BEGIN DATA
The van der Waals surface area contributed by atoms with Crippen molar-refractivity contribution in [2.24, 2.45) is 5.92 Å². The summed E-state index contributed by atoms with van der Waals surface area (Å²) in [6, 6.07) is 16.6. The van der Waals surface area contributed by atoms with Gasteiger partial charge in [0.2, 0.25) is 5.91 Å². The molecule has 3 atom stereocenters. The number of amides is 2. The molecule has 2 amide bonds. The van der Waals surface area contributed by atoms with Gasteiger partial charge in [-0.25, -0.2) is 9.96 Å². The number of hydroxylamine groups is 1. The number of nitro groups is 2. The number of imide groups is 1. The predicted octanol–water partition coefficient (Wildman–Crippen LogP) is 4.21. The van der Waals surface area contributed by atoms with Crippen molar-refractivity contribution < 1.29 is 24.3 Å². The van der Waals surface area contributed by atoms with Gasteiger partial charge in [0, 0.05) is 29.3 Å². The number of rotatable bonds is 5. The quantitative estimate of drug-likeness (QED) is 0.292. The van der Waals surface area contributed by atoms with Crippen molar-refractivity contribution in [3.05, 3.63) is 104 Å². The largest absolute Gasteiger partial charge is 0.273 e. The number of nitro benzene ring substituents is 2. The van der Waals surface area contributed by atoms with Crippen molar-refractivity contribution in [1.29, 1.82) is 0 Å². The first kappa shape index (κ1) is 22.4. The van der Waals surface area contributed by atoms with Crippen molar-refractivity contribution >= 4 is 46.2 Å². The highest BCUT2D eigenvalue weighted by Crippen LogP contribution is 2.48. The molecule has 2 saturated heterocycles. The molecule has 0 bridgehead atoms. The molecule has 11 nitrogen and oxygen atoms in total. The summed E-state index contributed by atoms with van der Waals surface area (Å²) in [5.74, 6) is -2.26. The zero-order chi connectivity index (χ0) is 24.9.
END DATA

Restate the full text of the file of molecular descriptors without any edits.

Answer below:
The van der Waals surface area contributed by atoms with Crippen molar-refractivity contribution in [2.24, 2.45) is 5.92 Å². The summed E-state index contributed by atoms with van der Waals surface area (Å²) in [6, 6.07) is 16.6. The van der Waals surface area contributed by atoms with Gasteiger partial charge in [0.2, 0.25) is 5.91 Å². The molecule has 3 atom stereocenters. The number of amides is 2. The molecule has 2 amide bonds. The van der Waals surface area contributed by atoms with Gasteiger partial charge in [-0.25, -0.2) is 9.96 Å². The number of hydroxylamine groups is 1. The number of nitro groups is 2. The number of imide groups is 1. The predicted octanol–water partition coefficient (Wildman–Crippen LogP) is 4.21. The van der Waals surface area contributed by atoms with Crippen molar-refractivity contribution < 1.29 is 24.3 Å². The van der Waals surface area contributed by atoms with Gasteiger partial charge in [0, 0.05) is 29.3 Å². The number of rotatable bonds is 5. The quantitative estimate of drug-likeness (QED) is 0.292. The van der Waals surface area contributed by atoms with Crippen molar-refractivity contribution in [3.05, 3.63) is 104 Å². The largest absolute Gasteiger partial charge is 0.273 e. The number of nitro benzene ring substituents is 2. The van der Waals surface area contributed by atoms with Crippen molar-refractivity contribution in [1.29, 1.82) is 0 Å². The first kappa shape index (κ1) is 22.4. The van der Waals surface area contributed by atoms with Crippen molar-refractivity contribution >= 4 is 46.2 Å². The highest BCUT2D eigenvalue weighted by Crippen LogP contribution is 2.48. The molecule has 2 saturated heterocycles. The molecule has 0 bridgehead atoms. The molecule has 11 nitrogen and oxygen atoms in total. The summed E-state index contributed by atoms with van der Waals surface area (Å²) in [5.74, 6) is -2.26. The zero-order chi connectivity index (χ0) is 24.9.